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For college football fans nationwide, today marks a day as important and exciting as opening day and bowl games. High school football players will spend their days signing letters of intent to accept scholarship offers from universities across the country. This is often done with much fanfare. Coverage on national networks feeds the frenzy and insider Web sites capitalize by selling fans premium content. Camera crews will broadcast from high school libraries and cafeterias while students enjoy their first taste of national stardom.

Each athlete has more to worry about than his game statistics or 40-yard dash times – he needs to qualify academically. But for many prospective students, test scores and grades are not always their strongest attributes.

This often leads to a conflict for athletic departments at many major universities which seek to admit star athletes, even though they do not meet criteria other students are required to meet.

There have been many cases of academic dishonesty. Recently, 23 athletes at Florida State University were suspended for receiving aid from a part-time tutor or submitting papers written by members of the athletic department.

An article on the front page of Tuesday’s Tampa Tribune reported that USF, led by Provost Ralph Wilcox, was taking steps to ensure that academic integrity and admissions standards would not be compromised by the athletic department’s decisions.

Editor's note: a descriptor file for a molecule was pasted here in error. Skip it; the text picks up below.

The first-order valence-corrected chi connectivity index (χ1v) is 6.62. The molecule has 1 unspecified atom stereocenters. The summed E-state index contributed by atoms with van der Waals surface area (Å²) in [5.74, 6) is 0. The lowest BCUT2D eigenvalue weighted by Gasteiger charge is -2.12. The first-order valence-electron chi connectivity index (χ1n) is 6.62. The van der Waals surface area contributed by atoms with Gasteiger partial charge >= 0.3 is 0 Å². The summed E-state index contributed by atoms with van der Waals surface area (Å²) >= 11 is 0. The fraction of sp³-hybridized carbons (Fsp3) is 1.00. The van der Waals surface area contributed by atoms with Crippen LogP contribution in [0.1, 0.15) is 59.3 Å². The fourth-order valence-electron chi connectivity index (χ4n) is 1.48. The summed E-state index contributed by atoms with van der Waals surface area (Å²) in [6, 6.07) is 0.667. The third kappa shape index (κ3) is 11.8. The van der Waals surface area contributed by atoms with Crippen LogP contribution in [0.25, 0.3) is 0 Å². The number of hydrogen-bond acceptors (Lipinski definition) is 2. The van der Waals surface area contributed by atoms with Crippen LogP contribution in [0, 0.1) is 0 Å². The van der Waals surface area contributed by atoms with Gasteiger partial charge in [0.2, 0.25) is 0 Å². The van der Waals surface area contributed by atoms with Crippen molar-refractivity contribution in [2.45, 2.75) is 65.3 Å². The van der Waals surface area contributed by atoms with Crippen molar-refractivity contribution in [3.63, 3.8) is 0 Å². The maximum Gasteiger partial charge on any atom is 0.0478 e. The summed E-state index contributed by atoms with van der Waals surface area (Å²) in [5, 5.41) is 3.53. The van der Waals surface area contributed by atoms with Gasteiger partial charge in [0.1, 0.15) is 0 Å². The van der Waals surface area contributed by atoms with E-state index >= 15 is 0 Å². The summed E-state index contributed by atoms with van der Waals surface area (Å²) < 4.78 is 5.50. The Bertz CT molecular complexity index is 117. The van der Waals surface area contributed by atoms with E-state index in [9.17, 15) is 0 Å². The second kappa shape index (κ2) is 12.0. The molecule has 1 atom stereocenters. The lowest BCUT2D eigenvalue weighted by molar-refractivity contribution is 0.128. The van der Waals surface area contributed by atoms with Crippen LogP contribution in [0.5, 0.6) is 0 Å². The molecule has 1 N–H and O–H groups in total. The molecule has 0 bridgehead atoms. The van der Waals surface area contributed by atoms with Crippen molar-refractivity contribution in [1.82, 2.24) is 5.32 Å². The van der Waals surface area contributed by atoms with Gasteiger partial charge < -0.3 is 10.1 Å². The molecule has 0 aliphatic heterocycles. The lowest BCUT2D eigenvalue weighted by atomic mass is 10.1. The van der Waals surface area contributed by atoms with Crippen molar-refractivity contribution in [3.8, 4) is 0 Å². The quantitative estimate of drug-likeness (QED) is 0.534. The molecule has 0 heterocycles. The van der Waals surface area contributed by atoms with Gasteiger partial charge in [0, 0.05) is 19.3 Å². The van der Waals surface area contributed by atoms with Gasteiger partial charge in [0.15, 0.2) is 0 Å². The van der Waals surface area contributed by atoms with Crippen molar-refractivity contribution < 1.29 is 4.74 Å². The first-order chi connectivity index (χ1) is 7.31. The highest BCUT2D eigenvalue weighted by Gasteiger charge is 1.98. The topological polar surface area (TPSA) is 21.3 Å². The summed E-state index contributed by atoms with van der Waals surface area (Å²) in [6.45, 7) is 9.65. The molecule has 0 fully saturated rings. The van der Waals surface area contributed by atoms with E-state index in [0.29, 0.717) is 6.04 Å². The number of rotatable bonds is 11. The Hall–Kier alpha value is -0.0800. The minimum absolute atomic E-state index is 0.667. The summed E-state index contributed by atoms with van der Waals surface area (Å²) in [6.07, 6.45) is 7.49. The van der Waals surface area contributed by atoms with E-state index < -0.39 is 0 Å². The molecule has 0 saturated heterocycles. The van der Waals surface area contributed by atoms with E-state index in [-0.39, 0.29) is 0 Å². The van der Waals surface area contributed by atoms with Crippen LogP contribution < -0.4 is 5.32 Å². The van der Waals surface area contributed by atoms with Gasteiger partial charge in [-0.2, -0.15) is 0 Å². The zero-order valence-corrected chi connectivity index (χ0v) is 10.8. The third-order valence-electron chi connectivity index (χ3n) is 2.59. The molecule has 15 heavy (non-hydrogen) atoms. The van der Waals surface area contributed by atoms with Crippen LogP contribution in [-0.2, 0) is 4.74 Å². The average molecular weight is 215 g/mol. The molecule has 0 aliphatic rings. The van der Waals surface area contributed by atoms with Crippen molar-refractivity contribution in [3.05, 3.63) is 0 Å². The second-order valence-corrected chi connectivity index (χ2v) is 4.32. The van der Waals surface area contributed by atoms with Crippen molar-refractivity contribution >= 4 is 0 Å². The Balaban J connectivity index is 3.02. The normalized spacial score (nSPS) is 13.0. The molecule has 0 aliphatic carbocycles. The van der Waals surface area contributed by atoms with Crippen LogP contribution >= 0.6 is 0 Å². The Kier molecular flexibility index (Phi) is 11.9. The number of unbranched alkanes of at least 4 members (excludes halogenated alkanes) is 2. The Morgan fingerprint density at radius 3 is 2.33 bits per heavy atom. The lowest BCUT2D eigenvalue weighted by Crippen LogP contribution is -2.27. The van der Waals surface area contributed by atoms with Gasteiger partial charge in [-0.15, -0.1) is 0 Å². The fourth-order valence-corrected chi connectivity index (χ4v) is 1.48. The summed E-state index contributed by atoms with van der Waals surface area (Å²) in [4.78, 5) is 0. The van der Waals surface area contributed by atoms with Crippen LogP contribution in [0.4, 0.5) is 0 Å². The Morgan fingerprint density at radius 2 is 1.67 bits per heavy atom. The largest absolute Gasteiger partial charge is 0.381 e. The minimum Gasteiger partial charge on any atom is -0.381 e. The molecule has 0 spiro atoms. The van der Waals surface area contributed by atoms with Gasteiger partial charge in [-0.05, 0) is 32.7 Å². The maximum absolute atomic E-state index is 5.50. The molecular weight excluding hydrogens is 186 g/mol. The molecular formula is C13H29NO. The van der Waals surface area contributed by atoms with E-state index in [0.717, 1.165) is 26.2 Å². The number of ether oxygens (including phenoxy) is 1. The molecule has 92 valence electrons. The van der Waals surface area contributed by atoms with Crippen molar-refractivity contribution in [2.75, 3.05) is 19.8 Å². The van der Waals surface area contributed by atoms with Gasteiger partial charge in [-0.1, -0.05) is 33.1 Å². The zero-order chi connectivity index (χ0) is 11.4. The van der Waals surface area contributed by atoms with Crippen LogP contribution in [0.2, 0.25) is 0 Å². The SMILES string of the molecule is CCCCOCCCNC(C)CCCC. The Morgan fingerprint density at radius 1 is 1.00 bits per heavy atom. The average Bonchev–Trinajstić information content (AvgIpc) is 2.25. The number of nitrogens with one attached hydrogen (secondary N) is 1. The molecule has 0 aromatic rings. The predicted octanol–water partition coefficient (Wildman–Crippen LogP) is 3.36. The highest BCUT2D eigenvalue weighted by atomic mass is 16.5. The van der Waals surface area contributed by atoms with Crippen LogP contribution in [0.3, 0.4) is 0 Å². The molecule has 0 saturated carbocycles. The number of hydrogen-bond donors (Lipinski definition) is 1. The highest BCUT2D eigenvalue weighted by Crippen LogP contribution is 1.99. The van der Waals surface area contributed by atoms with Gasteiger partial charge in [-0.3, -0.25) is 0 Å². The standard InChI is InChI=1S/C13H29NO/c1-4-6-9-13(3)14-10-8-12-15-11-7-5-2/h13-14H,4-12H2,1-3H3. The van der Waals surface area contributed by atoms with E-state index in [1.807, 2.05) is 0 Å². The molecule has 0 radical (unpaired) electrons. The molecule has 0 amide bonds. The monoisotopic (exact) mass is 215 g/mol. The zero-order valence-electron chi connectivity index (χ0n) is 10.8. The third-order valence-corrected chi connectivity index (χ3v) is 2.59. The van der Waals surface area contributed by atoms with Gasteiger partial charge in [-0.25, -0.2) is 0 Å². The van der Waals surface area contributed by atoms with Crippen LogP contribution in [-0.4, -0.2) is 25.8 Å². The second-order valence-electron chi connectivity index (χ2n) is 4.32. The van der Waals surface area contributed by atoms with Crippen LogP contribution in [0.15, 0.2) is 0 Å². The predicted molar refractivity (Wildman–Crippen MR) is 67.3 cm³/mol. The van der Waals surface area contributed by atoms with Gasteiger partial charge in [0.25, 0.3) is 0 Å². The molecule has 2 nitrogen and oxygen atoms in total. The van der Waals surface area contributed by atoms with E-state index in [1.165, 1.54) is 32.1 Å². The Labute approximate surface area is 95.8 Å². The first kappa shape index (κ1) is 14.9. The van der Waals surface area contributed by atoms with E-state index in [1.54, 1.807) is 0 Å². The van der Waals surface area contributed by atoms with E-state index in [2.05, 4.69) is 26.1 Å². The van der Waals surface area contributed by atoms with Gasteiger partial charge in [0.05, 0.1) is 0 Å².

One of the changes planned is to discontinue the athletic department’s oversight of the academic aspects of athletes’ lives. That responsibility will now appropriately fall under the supervision of USF’s undergraduate studies division.

The Tribune also reported that student athletes are no longer permitted to enroll in courses taught by members of the athletic department due to the conflict of interest it presents.

Additionally, a committee will make the final decisions on the eligibility of new recruits before they are offered letters of intent.

This will also go a long way toward righting a statistical imbalance of academic exceptions made for athletes versus those made for other students.

While the relationship between universities and student athletes should be re-evaluated, these are the appropriate steps that are necessary to ensure that all incoming students are held to the same standards.

Credit must also be given to Wilcox for making wise decisions that will not be popular, but have the integrity of USF as their central focus.